Teen smoking at record levels said a recent Denver Post headline, lack of tobacco education blamed. After almost a decade of the most concentrated attack on smoking in the last fifty years, the Post treats us to a news article consisting mainly of quotes from a spokesman for the American Heart Association with the nerve to claim that because the state of Colorado has no formal anti-smoking education programs or policies, even for our children, the critical messages about the dangers of tobacco are not getting through.
Given that almost any Colorado school child, along with 97% of the adult population, can tell you that cigarettes are bad for your health, one wonders just what part of this critical message is not getting through.
The subtext, of course, is that we need to create another state program to save the children from the evils of smoking. Informed citizens might recall that the American Heart Association lobbied heavily for cigarette excise taxes in California and Massachusetts in the early 1990s and received substantial funding from both states when the taxes passed. It tried and failed to create a similar revenue stream in Colorado in 1992. Judging from these statements, it still harbors hopes here.
The Post article did not mention that claims of rising teen smoking generally rely on the reconstructed survey data generated by the National Household Survey on Drug Abuse and by the Monitoring the Future Study. Both surveys suggested increases in teen smoking beginning in 1992.
But before 1992, teen smoking dropped steadily from 1962 to 1988 despite the supposed lack of formal anti-smoking programs. Anti-smoking efforts have been particularly intense since 1992, coinciding with the period in which youth smoking rates are said to have risen. The Post article did not mention that some researchers are asking whether too much formal education increases smoking by encouraging rebellious teens to demonstrate their independence by lighting up.
In short, readers of the Post lacked some facts that might have been important in assessing the need for this particular government program. This is an increasing problem in mainstream journalism. Since 1962, polls have suggested that the majority of the media elite identify with leftist causes, and as the reporting on the Clinton administration has made clear, at least some of its members see no difference between reporting and advocacy. Now that one can no longer trust the mainstream to presents all the facts, staying informed now requires that one read outside it.
What follows is a short guide to some of the alternative terrain for general readers who want to widen their perspective.
On a daily basis there is no better place to start than the editorial page of The Wall Street Journal. Arguably the best in America, it features articles by experts who routinely challenge accepted opinion. The constantly changing mix of topics keeps one informed of new developments in politics, economics, foreign policy, education, science, and the culture.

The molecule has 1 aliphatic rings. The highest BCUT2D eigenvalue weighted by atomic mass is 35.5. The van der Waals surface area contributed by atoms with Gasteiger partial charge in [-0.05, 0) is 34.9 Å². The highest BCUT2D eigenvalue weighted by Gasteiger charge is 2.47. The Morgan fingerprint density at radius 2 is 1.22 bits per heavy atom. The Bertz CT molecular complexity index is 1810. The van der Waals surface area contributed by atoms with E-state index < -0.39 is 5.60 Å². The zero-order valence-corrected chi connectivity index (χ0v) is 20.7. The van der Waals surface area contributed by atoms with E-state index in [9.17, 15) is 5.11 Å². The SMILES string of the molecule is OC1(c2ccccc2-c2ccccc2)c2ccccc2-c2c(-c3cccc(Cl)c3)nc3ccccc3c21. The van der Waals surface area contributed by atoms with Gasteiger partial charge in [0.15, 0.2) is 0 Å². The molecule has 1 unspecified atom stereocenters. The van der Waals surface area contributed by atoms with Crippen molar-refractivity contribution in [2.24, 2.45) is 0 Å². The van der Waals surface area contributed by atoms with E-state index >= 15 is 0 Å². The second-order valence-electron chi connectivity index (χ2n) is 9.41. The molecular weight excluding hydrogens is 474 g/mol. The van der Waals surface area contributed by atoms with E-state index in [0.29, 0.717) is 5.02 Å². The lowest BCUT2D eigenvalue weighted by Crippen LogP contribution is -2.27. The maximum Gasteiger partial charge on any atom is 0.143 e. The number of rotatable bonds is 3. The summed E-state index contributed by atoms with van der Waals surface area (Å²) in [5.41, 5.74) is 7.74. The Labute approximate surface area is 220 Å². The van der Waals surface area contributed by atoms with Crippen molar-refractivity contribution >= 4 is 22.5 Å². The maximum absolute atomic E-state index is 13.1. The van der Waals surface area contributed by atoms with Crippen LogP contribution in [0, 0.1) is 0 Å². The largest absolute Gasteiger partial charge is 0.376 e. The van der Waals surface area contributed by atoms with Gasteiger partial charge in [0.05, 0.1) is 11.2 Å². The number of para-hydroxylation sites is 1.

Those who prefer weekly news magazines might consider the London Economist. Widely known for superb reporting on business, economics, and foreign affairs, The Economist has invaluable science and technology sections. Each year also brings a number of in-depth (10-20 page) surveys on subjects such as individual countries, international banking, social insurance, and the effects of technological innovation. Published in Britain, its foreign emphasis gives a unique, often hilarious, perspective on happenings in the United States.
National Review, which comes out every other week, tracks national politics and public policy. It has good book and movie reviews, often trenchant social commentary, a very funny series called Letters from Al, and the inimitable Florence King. American Spectator, a monthly, features longer articles in a muckraking spirit. In the last few years it has devoted itself to exposing government corruption, a vast, generally unexplored, terrain.
If your time is limited, consider The American Enterprise. Currently published six times a year, each issue includes an in-depth treatment of a particular policy question along with general news, reviews, poll results, and summaries of new publications. Recent subjects have included race in America, the desirability of daycare, the boom in academic liars, and a look at what political correctness is doing to the education at America#39;s military academies.
There are concrete rewards for becoming better informed. Ignorance is bliss to those who live on other people#39;s money. They manufacture crisis after crisis in an effort to scare the socks off the uninformed, and live happily ever after on the cash flows created to prevent the doom they prophesy. Having a wider perspective quashes the urge to open one#39;s wallet whenever some group mounts a campaign for yet another unnecessary, budget-busting, program. By exposing manufactured crises for what they are, it reduces stress, alleviates anxiety, and has the signal virtue of promoting a better night#39;s sleep.
 Cindy Brovsky. 1 January 2000. Teen Smoking at record levels, The Denver Post, p 4B.
 James T. Bennett. 1996. The National Cancer Institute and Colorado#39;s Project ASSIST, Alternatives in Philanthropy. Washington, D.C.:The Capital Research Center. www.capitalresearch.org/ap/ap-0296a.html as of 1 January 2000.
 Peter VanDoren. Summer 1997. Trends in Youth Smoking, Regulation, Washington DC: The Cato Institute, pp. 65-68.
 Paul Sperry. 31 December 1999. Old Media Ask: Bias What Bias Investor#39;s Business Daily, p. A1.
Linda Gorman is a Senior Fellow with the Independence Institute, a free-market think tank in Golden, Colorado, https://i2i.org. This article originally appeared in the Colorado Daily (Boulder), for which Linda Gorman is a regular columnist.
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